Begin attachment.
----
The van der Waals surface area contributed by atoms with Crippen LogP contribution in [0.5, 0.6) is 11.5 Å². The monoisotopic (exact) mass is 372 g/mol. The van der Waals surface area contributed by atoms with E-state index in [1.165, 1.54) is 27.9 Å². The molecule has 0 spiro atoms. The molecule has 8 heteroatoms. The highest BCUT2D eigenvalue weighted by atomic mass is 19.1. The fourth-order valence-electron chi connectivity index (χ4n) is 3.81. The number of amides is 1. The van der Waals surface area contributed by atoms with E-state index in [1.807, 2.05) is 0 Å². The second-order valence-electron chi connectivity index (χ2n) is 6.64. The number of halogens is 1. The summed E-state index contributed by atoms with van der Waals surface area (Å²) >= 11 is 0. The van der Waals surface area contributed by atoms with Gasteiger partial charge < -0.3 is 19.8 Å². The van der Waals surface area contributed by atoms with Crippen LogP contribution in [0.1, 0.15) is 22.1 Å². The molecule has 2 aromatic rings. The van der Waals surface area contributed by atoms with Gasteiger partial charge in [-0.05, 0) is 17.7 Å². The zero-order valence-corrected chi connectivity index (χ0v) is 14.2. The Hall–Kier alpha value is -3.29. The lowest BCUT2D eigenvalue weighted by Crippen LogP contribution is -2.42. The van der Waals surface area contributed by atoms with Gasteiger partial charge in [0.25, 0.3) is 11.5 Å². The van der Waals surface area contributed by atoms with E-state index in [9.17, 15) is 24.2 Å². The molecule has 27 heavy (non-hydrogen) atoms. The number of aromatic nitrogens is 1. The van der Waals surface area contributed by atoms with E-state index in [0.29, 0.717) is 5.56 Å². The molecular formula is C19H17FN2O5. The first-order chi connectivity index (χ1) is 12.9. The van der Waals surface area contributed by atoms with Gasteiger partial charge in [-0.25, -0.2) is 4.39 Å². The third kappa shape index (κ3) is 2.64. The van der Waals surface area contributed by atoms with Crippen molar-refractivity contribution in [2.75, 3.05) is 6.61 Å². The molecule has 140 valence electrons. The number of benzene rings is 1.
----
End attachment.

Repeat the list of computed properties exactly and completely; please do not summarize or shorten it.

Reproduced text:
The van der Waals surface area contributed by atoms with Crippen LogP contribution in [0.5, 0.6) is 11.5 Å². The monoisotopic (exact) mass is 372 g/mol. The van der Waals surface area contributed by atoms with E-state index in [1.165, 1.54) is 27.9 Å². The molecule has 0 spiro atoms. The molecule has 8 heteroatoms. The highest BCUT2D eigenvalue weighted by atomic mass is 19.1. The fourth-order valence-electron chi connectivity index (χ4n) is 3.81. The number of amides is 1. The van der Waals surface area contributed by atoms with E-state index in [1.807, 2.05) is 0 Å². The second-order valence-electron chi connectivity index (χ2n) is 6.64. The number of halogens is 1. The summed E-state index contributed by atoms with van der Waals surface area (Å²) >= 11 is 0. The van der Waals surface area contributed by atoms with Gasteiger partial charge < -0.3 is 19.8 Å². The van der Waals surface area contributed by atoms with Crippen LogP contribution in [0.1, 0.15) is 22.1 Å². The molecule has 2 aromatic rings. The van der Waals surface area contributed by atoms with Gasteiger partial charge in [-0.05, 0) is 17.7 Å². The zero-order valence-corrected chi connectivity index (χ0v) is 14.2. The Hall–Kier alpha value is -3.29. The lowest BCUT2D eigenvalue weighted by Crippen LogP contribution is -2.42. The van der Waals surface area contributed by atoms with Gasteiger partial charge in [0.25, 0.3) is 11.5 Å². The van der Waals surface area contributed by atoms with E-state index in [9.17, 15) is 24.2 Å². The molecule has 27 heavy (non-hydrogen) atoms. The number of aromatic nitrogens is 1. The van der Waals surface area contributed by atoms with E-state index in [0.29, 0.717) is 5.56 Å². The molecular formula is C19H17FN2O5. The first-order chi connectivity index (χ1) is 12.9. The van der Waals surface area contributed by atoms with Gasteiger partial charge in [-0.25, -0.2) is 4.39 Å². The third kappa shape index (κ3) is 2.64. The van der Waals surface area contributed by atoms with Crippen molar-refractivity contribution in [2.75, 3.05) is 6.61 Å². The molecule has 140 valence electrons. The number of benzene rings is 1.